emorynichols | Chicago Reader

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Re: “Anatomy of a heroin ring

So now what?
Dumke has written an extensively reported article (very well done, BTW) on the events leading up to the incarceration of a major player and his associates in the city's drug trade. But he ends the article citing another example of violence in the same neighborhoods brought about by the same bullshit; and ending that leaves the reader wondering, "So what was accomplished?" Or at least that's what I was wondering. Seems a lot of the others who have commented on this article have been wondering the same thing.

So what comes next? Drug traffickers are taken off the streets, but the streets are still there, the ethos of those fucked-over impoverished disenfranchised communities is still there, and thus drug traffickers are replaced by new drug traffickers and the violent illicit system sustains itself. Eliminating gang members doesn't necessarily eliminate the gangs. Displacing gang members (i.e. to prison) only slows their work, it doesn't stop it. They still operate via correspondence. An increased police presence in these neighborhoods typically makes many of the residents more on edge and resentful of the police (big assumption there, bear with me, the only sociology course I ever took was religiously watching The Wire).

The cynic in me wants to say fuck it, that that's just the way it is and the way it always will be, but no, that just doesn't seem right. Social structures can change. It's just that this business, this whole drug/gang warring business has so deeply rooted itself into the culture of poor folks that it'll take more than extensive arrests to deracinate it.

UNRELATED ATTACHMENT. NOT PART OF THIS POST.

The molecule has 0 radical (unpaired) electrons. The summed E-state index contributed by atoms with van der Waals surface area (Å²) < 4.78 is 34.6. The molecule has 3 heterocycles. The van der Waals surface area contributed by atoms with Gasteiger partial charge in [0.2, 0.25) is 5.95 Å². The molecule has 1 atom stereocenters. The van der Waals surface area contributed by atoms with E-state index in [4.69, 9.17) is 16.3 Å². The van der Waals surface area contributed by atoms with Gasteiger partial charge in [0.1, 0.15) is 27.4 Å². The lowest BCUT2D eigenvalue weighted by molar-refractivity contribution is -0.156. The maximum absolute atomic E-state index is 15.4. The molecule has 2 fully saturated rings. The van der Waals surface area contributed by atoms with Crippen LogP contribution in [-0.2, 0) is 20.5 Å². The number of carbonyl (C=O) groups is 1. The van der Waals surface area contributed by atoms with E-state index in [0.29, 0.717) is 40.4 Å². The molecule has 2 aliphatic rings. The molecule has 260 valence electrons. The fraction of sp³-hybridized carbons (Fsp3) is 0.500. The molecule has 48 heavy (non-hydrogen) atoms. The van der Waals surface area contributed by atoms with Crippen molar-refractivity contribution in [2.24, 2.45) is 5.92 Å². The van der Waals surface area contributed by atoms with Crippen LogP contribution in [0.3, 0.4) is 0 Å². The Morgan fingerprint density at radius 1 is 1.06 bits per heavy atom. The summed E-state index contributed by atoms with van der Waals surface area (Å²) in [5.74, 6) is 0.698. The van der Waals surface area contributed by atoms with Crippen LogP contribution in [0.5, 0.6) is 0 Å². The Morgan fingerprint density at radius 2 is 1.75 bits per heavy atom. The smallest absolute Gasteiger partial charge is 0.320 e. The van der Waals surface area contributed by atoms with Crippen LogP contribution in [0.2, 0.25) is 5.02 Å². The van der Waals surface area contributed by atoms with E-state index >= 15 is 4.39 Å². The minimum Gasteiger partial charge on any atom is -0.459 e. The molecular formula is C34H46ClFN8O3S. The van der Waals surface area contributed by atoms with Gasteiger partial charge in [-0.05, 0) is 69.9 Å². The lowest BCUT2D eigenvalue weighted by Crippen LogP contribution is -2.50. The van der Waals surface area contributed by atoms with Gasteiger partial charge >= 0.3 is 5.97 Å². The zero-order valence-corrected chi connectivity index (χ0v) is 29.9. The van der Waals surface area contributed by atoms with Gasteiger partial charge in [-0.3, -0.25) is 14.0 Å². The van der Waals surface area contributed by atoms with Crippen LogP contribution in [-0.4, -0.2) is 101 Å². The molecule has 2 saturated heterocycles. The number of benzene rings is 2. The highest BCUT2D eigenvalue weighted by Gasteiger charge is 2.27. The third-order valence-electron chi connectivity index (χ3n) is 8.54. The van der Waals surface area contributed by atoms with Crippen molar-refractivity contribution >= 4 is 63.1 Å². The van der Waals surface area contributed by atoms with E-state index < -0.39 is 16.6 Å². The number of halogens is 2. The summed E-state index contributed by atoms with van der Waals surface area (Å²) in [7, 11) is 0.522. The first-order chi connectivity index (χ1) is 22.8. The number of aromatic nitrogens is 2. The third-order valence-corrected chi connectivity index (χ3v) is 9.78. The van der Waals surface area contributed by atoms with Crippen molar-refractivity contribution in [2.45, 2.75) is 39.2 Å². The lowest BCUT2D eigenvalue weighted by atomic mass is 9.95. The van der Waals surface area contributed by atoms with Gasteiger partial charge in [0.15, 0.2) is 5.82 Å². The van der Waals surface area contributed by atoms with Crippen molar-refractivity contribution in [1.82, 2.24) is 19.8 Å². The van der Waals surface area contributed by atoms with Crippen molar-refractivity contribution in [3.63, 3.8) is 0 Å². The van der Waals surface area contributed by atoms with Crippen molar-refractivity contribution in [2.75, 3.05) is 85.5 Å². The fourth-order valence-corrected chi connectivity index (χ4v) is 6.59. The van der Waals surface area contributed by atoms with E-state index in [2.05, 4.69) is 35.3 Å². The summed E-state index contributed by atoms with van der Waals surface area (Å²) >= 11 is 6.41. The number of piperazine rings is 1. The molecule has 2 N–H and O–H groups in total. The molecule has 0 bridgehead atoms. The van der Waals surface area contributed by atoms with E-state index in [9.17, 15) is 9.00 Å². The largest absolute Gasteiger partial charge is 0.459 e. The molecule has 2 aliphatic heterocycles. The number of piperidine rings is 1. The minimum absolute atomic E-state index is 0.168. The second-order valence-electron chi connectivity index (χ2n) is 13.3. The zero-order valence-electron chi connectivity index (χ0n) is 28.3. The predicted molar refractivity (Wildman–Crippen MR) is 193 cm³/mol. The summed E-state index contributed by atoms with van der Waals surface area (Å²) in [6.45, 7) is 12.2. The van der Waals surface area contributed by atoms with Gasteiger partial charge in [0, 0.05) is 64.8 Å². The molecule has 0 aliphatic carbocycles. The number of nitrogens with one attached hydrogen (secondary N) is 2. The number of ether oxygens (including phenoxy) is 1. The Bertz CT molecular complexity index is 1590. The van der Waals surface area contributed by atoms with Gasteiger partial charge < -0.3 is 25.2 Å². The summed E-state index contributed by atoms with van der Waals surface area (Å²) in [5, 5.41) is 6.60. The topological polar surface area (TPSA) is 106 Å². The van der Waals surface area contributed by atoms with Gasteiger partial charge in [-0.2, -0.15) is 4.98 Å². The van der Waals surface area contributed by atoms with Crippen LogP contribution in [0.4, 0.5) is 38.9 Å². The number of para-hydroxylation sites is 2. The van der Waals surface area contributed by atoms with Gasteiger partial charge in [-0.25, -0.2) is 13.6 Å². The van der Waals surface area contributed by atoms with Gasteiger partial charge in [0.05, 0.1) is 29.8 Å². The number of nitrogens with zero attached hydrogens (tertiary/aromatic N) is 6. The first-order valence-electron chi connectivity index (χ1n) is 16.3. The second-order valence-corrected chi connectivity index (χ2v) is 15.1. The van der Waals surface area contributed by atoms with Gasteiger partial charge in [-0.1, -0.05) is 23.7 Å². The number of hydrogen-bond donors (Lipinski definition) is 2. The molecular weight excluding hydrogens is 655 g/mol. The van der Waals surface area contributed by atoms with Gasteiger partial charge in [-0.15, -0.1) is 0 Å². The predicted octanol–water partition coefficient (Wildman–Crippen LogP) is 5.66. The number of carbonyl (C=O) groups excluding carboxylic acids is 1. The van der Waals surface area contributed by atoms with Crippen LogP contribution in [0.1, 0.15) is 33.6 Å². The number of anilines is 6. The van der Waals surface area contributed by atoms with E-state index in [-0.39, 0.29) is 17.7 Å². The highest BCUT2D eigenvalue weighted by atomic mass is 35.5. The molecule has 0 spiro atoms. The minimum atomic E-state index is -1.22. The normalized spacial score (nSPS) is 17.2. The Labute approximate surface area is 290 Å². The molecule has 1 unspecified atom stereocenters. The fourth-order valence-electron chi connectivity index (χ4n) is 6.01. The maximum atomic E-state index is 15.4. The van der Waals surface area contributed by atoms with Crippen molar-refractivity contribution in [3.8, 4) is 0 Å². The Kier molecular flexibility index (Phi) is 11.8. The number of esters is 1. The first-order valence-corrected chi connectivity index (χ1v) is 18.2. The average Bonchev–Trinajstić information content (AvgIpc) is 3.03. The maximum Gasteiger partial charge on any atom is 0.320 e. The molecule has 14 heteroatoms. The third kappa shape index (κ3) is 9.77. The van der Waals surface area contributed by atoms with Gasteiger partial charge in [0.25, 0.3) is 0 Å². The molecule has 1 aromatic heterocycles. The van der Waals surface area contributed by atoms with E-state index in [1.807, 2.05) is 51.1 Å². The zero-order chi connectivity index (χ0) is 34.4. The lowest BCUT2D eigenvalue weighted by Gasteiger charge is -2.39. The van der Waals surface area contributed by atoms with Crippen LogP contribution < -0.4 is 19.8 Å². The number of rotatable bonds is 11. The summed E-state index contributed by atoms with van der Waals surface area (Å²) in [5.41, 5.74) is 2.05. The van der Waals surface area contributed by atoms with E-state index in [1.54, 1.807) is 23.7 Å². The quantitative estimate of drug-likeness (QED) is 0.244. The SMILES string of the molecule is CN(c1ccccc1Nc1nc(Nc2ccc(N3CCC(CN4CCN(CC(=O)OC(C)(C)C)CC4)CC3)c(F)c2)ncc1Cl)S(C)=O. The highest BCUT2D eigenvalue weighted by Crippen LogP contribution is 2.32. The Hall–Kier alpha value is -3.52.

So then what it is that will bring about the change? I mean, the police work is necessary (and this is coming from someone who typically isn't too fond of cops) and effective to a certain degree, but is by no means adequate on its own. What more needs to happen in order to end what's going on in these neighborhoods so darkly saturated by drugs, violence, and gangs?

Every 'character' Dumke introduces in his article who're on the complicit end of the drug spectrum is said to have been born into that lifestyle: fatherless, extant caretakers either too addicted or too unequipped to raise them. Where else do they have to turn for support? Perhaps the school system, or maybe a church, but more often it's the gangs who are there to raise them, albeit with a heavy hand, but a heavy one is better than no hand whatsoever.

This comment is longer than I want it to be, and I don't know that I have a conclusion. I guess my point is that police activity is one thing, but is by no means enough. Social structures need to be reconfigured. Poor folk need to given, hell, maybe they need to be pushed into a different direction. But goddammit that's frustrating and assumes that it's okay for someone to say they know what's better for someone else and then for them to force that other person to act in accordance with what that first person thinks is better for them.
Ugh. It's frustrating. really goddam frustrating. I was getting more and more frustrated while reading this article and even more so now that I'm trying to articulate some points about it.
Paradigm shifts.

Are the people who live in those neighborhoods and who are dangerously exposed to the violence content with their lives? If not, why don't they change? Why are gang members gang members? Is it because they know nothing else, and that this society, this fucking sometimes great but SO GODDAM flawed country engenders people, especially poor people, to think that their life can never be anything other than what it is?

The police work is necessary, but not enough. I think that ultimately, what's continuing the patterns of gang-warfare and drug violence is how deep a rift there is in the varying social classes. Until a greater balance is brought to the socioeconomic inequity in society, this violent illicit system will continue to sustain itself despite the efforts of the law enforcement.
How to bring about the balance, however, I don't know. Maybe a massively publicized execution of the Koch Brothers. Umm, just kidding lol I guess.

10 likes, 2 dislikes
Posted by emorynichols on 02/16/2013 at 12:08 AM

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